If you need to know more about health care, visit Mississauga Coast2Coast trainings.


How to Become a Dog Trainer, a Professional, Certified & Competent Dog Trainer!

Dog training is a fulfilling career and can provide a good level of income. There are so many ways to open a dog training business and each method has its strengths and weaknesses. Dog Training as a career, like many professional service businesses, requires not only effective technical skills but also requires that the business owner has competent business skills.

 

The Association of Pet Dog Trainers recommends that you look for a training school that offers a good training program. There website describes a good training program as covering the following topics.  a) History of Dog Training, a complete history of dog training from late 19th century to the present and a comparison and contrast of dog training with other animal training endeavors. b) Animal Learning, classical and operant conditioning, positive and negative reinforcement, positive and negative punishment, conditioned reinforcers, discrimination, generalization, habituation, sensitization and desensitization, blocking and overshadowing, motivation, establishing operations, conditioned emotional responses. A comparison of dog learning to human learning. c) Dog Behavior, dog development and ethology, genetics of behavior, fixed action patterns, social signals, body language, social development, critical periods, hormonal influences, breed characteristics. d) Designing Classes, how to design your courses/instruction materials once you graduate. How to counsel individuals, motivate handlers/owners, how to screen and steer clients.

There are many schools and online courses that can be attended to learn and gather the required theoretical knowledge to learn about dog training. However as James Kesel in his article titled, A Career in Dog Training quotes “more dog training businesses fail as a result of poor business practices then because they are doing a poor job of dog training” Peggy Prudden in her article on the National Association of Dog Obedience Instructors website says “to be a good dog trainer one must be physically fit, goal oriented, self-starting, and love dogs. It takes a lot of stamina, patience, understanding, insight, common sense, and fortitude to dedicate one’s life to training dogs”

Becoming a Dog Trainer like many professional services requires that you also have a broad knowledge of business skills if your goal is to make a career and earn a living out of the profession.  Many service professionals are good technicians, are able to perform the actual skill of their trade, but are lacking in the knowledge and experience of opening and operating a business.  Business finance and marketing are equally as important to the success of a business as being able to actually perform the dog training skill and these skills are acquired through business degrees and years of experience in a business environment.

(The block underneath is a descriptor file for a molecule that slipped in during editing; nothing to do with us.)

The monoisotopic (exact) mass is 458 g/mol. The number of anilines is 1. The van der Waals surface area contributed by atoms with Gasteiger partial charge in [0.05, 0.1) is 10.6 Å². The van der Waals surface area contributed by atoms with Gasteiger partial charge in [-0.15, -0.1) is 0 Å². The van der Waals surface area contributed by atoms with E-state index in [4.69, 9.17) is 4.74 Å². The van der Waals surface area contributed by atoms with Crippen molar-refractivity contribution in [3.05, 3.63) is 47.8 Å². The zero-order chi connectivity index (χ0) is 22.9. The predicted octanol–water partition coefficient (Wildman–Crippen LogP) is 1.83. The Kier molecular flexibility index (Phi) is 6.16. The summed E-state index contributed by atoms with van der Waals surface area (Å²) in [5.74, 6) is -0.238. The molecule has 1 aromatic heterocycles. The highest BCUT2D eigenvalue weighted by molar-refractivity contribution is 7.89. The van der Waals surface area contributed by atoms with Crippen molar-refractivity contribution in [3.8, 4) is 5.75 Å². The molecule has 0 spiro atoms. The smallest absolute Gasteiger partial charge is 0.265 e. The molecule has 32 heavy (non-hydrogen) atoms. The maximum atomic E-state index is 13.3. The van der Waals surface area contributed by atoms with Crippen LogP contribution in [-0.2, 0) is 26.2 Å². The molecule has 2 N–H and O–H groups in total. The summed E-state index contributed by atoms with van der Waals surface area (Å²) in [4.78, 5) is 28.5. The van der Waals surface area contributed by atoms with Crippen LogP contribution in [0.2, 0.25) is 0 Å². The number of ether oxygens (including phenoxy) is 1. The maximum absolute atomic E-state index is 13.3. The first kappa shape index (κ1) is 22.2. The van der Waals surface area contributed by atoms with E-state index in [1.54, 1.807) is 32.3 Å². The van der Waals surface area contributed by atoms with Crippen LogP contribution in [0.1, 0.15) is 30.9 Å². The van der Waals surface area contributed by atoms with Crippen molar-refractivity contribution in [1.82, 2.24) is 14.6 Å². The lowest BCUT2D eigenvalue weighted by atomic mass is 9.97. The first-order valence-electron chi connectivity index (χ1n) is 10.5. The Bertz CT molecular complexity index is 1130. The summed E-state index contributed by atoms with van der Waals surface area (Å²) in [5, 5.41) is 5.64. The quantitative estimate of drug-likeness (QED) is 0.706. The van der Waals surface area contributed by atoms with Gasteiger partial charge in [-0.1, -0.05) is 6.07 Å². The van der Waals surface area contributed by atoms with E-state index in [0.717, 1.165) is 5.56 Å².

Online courses offer an academic overview of dog training whereas on site dog training schools also compliment the academic studying with practical hands on dog training experience. Once you have completed your studies you then join the business sector as a small business owner. Unless you bring to your new career an academic background in business management or have previously worked in a business environment your endeavors’ are going to be difficult.

Dog Training franchises offer both the academic dog training curriculum and the hands on practical skills and provide a lifelong partnership and business relationship that has all the necessary support functions, skills and experience to assist you in your business success. Dog Training Franchises that are not selling systems with a huge capital outlay at the beginning are seriously invested in your business, if you succeed they succeed. A good dog training franchise will be on hand pre-launch, during your launch and continually to support your business growth.  A good dog training franchise will have a leadership team with a proven track record of owning and operating pet care businesses. The leadership team will offer expertise in business finance, marketing, operational effectiveness and will have offer a dynamic and benevolent leadership style committed to your personal business needs.

Sources

Sourced http://www.apdt.com/trainers/career/default.aspx December 4th 2009

Sourced at http://www.nadoi.org/howdoi.htm December 4th 2009

Visit this website and review the following pages to get a clear understanding of how a dog training franchise can help you. http://www.DogSmithFranchise.com

Click here to learn more about a professionally developed Dog Training School Curriculum

Read testimonials from DogSmith Franchise Owners